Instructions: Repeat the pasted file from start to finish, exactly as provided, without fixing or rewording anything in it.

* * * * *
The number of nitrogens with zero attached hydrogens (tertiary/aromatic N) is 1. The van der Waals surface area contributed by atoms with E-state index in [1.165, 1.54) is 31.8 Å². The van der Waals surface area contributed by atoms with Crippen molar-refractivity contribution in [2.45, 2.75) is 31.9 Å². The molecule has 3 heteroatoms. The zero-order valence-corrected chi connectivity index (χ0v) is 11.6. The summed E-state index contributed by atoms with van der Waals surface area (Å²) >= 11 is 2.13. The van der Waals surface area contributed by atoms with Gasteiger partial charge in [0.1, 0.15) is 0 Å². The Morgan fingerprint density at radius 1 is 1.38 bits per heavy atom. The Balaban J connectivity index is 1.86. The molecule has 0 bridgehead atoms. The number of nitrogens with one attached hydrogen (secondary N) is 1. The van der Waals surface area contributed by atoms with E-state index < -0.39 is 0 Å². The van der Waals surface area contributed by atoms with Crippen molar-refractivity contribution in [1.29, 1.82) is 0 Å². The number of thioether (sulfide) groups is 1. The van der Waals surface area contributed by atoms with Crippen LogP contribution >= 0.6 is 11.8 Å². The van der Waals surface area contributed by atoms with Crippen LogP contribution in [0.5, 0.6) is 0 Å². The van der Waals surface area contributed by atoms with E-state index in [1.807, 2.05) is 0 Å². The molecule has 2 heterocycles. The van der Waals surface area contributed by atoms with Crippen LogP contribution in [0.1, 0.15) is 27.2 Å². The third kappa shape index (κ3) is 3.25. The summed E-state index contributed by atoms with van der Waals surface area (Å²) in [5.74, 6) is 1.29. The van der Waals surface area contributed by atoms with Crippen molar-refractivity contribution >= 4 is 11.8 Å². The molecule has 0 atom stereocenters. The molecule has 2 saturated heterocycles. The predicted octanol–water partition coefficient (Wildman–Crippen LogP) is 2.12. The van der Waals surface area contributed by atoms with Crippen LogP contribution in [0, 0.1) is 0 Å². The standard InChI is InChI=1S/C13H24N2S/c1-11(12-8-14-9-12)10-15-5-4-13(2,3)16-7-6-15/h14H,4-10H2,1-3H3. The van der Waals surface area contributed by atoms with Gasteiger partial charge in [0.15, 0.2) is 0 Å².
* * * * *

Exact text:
The number of nitrogens with zero attached hydrogens (tertiary/aromatic N) is 1. The van der Waals surface area contributed by atoms with E-state index in [1.165, 1.54) is 31.8 Å². The van der Waals surface area contributed by atoms with Crippen molar-refractivity contribution in [2.45, 2.75) is 31.9 Å². The molecule has 3 heteroatoms. The zero-order valence-corrected chi connectivity index (χ0v) is 11.6. The summed E-state index contributed by atoms with van der Waals surface area (Å²) >= 11 is 2.13. The van der Waals surface area contributed by atoms with Gasteiger partial charge in [0.1, 0.15) is 0 Å². The Morgan fingerprint density at radius 1 is 1.38 bits per heavy atom. The Balaban J connectivity index is 1.86. The molecule has 0 bridgehead atoms. The number of nitrogens with one attached hydrogen (secondary N) is 1. The van der Waals surface area contributed by atoms with E-state index < -0.39 is 0 Å². The van der Waals surface area contributed by atoms with Crippen molar-refractivity contribution in [1.29, 1.82) is 0 Å². The number of thioether (sulfide) groups is 1. The van der Waals surface area contributed by atoms with Crippen LogP contribution >= 0.6 is 11.8 Å². The van der Waals surface area contributed by atoms with Crippen LogP contribution in [0.5, 0.6) is 0 Å². The van der Waals surface area contributed by atoms with E-state index in [1.807, 2.05) is 0 Å². The molecule has 2 heterocycles. The van der Waals surface area contributed by atoms with Crippen LogP contribution in [0.1, 0.15) is 27.2 Å². The third kappa shape index (κ3) is 3.25. The summed E-state index contributed by atoms with van der Waals surface area (Å²) in [5.74, 6) is 1.29. The van der Waals surface area contributed by atoms with Crippen molar-refractivity contribution >= 4 is 11.8 Å². The molecule has 0 atom stereocenters. The molecule has 2 saturated heterocycles. The predicted octanol–water partition coefficient (Wildman–Crippen LogP) is 2.12. The van der Waals surface area contributed by atoms with Crippen LogP contribution in [0, 0.1) is 0 Å². The standard InChI is InChI=1S/C13H24N2S/c1-11(12-8-14-9-12)10-15-5-4-13(2,3)16-7-6-15/h14H,4-10H2,1-3H3. The van der Waals surface area contributed by atoms with Gasteiger partial charge in [0.15, 0.2) is 0 Å².